Ruby-like collection handling in verbose Java = CollectionUtils

each, select, reject, collect, detect, inject, include?, compact – translated into Java

I have compiled this little cheat sheet for those who like working with arrays in Ruby but not just for Ruby’s expressivness as a language but mostly for the idioms behind it. If you like the way Ruby (and also Smalltalk and others, but I like Ruby the best πŸ™‚ ) handles arrays but you cannot use Ruby in your projects directly — CollectionUtils from the Apache Commons-Collections library (version 3.0 and above) can maybe be the answer you are looking for. For the price of added Java’s verbosity (compared to Ruby) you can find yourself on familiar ground with your Java collections.

Cheat sheet

each

[1, 2, 3, 4].each { |x| print x }
# >> 1
# >> 2
# >> 3
# >> 4

one possibility how to translate Ruby’s each to Java

List<Integer> i = Arrays.asList(1,2,3,4);
CollectionUtils.forAllDo(i, new Closure() {
    public void execute(Object i) {
        System.out.println(i);
    }
});

select

[1, 2, 3, 4].select { |x| x % 2 == 0 }
# >> [2, 4]

one possibility how to translate Ruby’s select to Java

List<Integer> i = Arrays.asList(1,2,3,4);
System.out.println(CollectionUtils.select(i, new Predicate() {
    public boolean evaluate(Object o) {
        return (Integer)o % 2 == 0;
    }
}));

reject

digits = (1..10).to_a
digits.reject { |x| i < 5 }
# >> [5, 6, 7, 8, 9, 10]

one possibility how to translate Ruby’s reject to Java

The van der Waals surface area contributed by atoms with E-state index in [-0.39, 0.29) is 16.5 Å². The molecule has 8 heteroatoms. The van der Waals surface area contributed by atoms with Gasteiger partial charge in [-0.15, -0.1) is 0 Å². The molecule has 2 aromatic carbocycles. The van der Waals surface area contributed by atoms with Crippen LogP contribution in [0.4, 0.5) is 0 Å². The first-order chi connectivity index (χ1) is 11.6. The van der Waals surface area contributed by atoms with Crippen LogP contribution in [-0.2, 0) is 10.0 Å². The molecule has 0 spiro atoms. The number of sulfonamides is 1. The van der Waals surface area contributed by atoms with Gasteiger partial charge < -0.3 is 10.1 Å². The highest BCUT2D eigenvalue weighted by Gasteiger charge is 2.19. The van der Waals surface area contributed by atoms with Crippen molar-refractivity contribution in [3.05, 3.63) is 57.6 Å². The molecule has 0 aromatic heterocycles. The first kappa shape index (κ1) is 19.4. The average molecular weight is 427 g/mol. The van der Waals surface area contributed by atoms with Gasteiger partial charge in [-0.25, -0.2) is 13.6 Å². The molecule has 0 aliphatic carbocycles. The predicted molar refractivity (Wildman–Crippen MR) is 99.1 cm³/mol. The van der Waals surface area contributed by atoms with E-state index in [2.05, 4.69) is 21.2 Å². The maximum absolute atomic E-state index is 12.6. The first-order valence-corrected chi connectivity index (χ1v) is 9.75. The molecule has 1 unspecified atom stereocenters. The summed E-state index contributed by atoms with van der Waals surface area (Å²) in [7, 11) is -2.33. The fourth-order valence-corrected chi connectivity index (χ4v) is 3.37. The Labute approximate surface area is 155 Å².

List<Integer> i = new ArrayList<Integer>(10);
for (int j = 1; j <= 10; j++) {
    i.add(j);
}
System.out.println(CollectionUtils.selectRejected(i, new Predicate() {
    public boolean evaluate(Object o) {
        return (Integer)o < 5;
    }
}));
&#91;/sourcecode&#93;
<h4>collect</h4>

[1, 2, 3].collect { |x| x + 1 }
# >> [2, 3, 4]

one possibility how to translate Ruby’s collect to Java

List<Integer> i = Arrays.asList(1,2,3);
System.out.println(CollectionUtils.collect(i, new Transformer() {
    public Object transform(Object input) {
        return (Integer)input + 1;
    }
}));

detect

(1..100).to_a.detect { |i| i % 5 == 0 and i % 7 == 0 }
# >> 35

one possibility how to translate Ruby’s detect to Java

List<Integer> i = new ArrayList<Integer>(100);
for (int j = 1; j <= 100; j++) {
    i.add(j);
}
System.out.println(CollectionUtils.find(i, new Predicate() {
    public boolean evaluate(Object o) {
        return (Integer)o % 5 == 0 && (Integer)o % 7 == 0;
    }
}));
&#91;/sourcecode&#93;
<h4>inject</h4>

[1, 2, 3, 4, 5].inject(0) { |sum, x| sum += x }
# >> 15

Translating inject is a little tricky because of the anonymous classes involved and the final value retrieval. Here is one possible way how to translate Ruby’s inject to Java. Probably not the best way to do it but still a working solution πŸ™‚

List<Integer> i = new ArrayList<Integer>(5);
for (int j = 1; j <= 5; j++) {
    i.add(j);
}
CollectionUtils.transform(i, new Transformer() {
    int sum = 0;
    public Object transform(Object input) {
        sum += (Integer)input;
        return sum;
    }
});
System.out.println(i.get(i.size() - 1));
&#91;/sourcecode&#93;
<strong>update:</strong> A better solution, as Daniel suggested, would be to use <em>Closure</em> instead of a <em>Transformer</em> with combination with <em>CollectionUtils#forAllDo()</em>


// lets use an inner class to do the work:
private static class SumAccumulator implements Closure {
    private int sum;

    public void execute(Object o) {
        sum += (Integer)o;
    }

    public int getSum() {
        return sum;
    }
}

// then the sum accumulation would look something like this:
SumAccumulator accumulator = new SumAccumulator();
CollectionUtils.forAllDo(i, accumulator);
System.out.println(accumulator.getSum());

include?

digits = (1..10).to_a
digits.include? 5
# >> true

one possibility how to translate Ruby’s include? to Java

List<Integer> i = new ArrayList<Integer>(100);
    for (int j = 1; j <= 10; j++) {